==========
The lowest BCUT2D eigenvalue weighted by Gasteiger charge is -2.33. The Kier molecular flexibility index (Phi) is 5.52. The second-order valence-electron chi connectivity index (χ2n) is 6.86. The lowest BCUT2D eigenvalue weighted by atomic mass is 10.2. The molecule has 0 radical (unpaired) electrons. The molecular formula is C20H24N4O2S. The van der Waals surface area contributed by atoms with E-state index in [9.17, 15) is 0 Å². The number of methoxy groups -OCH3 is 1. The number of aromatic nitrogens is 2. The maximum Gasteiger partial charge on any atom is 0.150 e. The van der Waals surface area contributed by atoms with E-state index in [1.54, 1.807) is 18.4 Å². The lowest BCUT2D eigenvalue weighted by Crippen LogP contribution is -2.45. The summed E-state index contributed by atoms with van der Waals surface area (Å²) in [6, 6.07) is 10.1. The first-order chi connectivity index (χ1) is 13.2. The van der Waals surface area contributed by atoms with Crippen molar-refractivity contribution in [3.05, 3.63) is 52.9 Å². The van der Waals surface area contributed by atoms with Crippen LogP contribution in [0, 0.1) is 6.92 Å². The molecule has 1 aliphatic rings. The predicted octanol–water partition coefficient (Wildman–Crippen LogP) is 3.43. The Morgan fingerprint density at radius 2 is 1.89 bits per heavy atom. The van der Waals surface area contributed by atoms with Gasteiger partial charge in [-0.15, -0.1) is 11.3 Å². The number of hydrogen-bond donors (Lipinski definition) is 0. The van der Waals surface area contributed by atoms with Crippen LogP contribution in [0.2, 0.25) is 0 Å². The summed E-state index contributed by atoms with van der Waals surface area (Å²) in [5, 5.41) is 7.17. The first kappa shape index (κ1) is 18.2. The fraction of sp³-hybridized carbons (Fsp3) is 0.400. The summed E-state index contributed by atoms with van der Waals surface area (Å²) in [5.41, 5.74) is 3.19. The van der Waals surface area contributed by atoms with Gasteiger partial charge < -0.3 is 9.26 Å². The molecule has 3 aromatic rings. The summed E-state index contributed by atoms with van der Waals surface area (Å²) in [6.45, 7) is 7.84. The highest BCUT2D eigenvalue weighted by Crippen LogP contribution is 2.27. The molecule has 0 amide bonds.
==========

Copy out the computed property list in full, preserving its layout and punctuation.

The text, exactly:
The lowest BCUT2D eigenvalue weighted by Gasteiger charge is -2.33. The Kier molecular flexibility index (Phi) is 5.52. The second-order valence-electron chi connectivity index (χ2n) is 6.86. The lowest BCUT2D eigenvalue weighted by atomic mass is 10.2. The molecule has 0 radical (unpaired) electrons. The molecular formula is C20H24N4O2S. The van der Waals surface area contributed by atoms with E-state index in [9.17, 15) is 0 Å². The number of methoxy groups -OCH3 is 1. The number of aromatic nitrogens is 2. The maximum Gasteiger partial charge on any atom is 0.150 e. The van der Waals surface area contributed by atoms with E-state index in [1.54, 1.807) is 18.4 Å². The lowest BCUT2D eigenvalue weighted by Crippen LogP contribution is -2.45. The summed E-state index contributed by atoms with van der Waals surface area (Å²) in [6, 6.07) is 10.1. The first-order chi connectivity index (χ1) is 13.2. The van der Waals surface area contributed by atoms with Crippen molar-refractivity contribution in [3.05, 3.63) is 52.9 Å². The van der Waals surface area contributed by atoms with Crippen LogP contribution in [0, 0.1) is 6.92 Å². The molecule has 1 aliphatic rings. The predicted octanol–water partition coefficient (Wildman–Crippen LogP) is 3.43. The Morgan fingerprint density at radius 2 is 1.89 bits per heavy atom. The van der Waals surface area contributed by atoms with Gasteiger partial charge in [-0.15, -0.1) is 11.3 Å². The number of hydrogen-bond donors (Lipinski definition) is 0. The van der Waals surface area contributed by atoms with Crippen LogP contribution in [0.2, 0.25) is 0 Å². The summed E-state index contributed by atoms with van der Waals surface area (Å²) in [5, 5.41) is 7.17. The first kappa shape index (κ1) is 18.2. The fraction of sp³-hybridized carbons (Fsp3) is 0.400. The summed E-state index contributed by atoms with van der Waals surface area (Å²) in [5.41, 5.74) is 3.19. The van der Waals surface area contributed by atoms with Gasteiger partial charge < -0.3 is 9.26 Å². The molecule has 3 aromatic rings. The summed E-state index contributed by atoms with van der Waals surface area (Å²) in [6.45, 7) is 7.84. The highest BCUT2D eigenvalue weighted by Crippen LogP contribution is 2.27. The molecule has 0 amide bonds.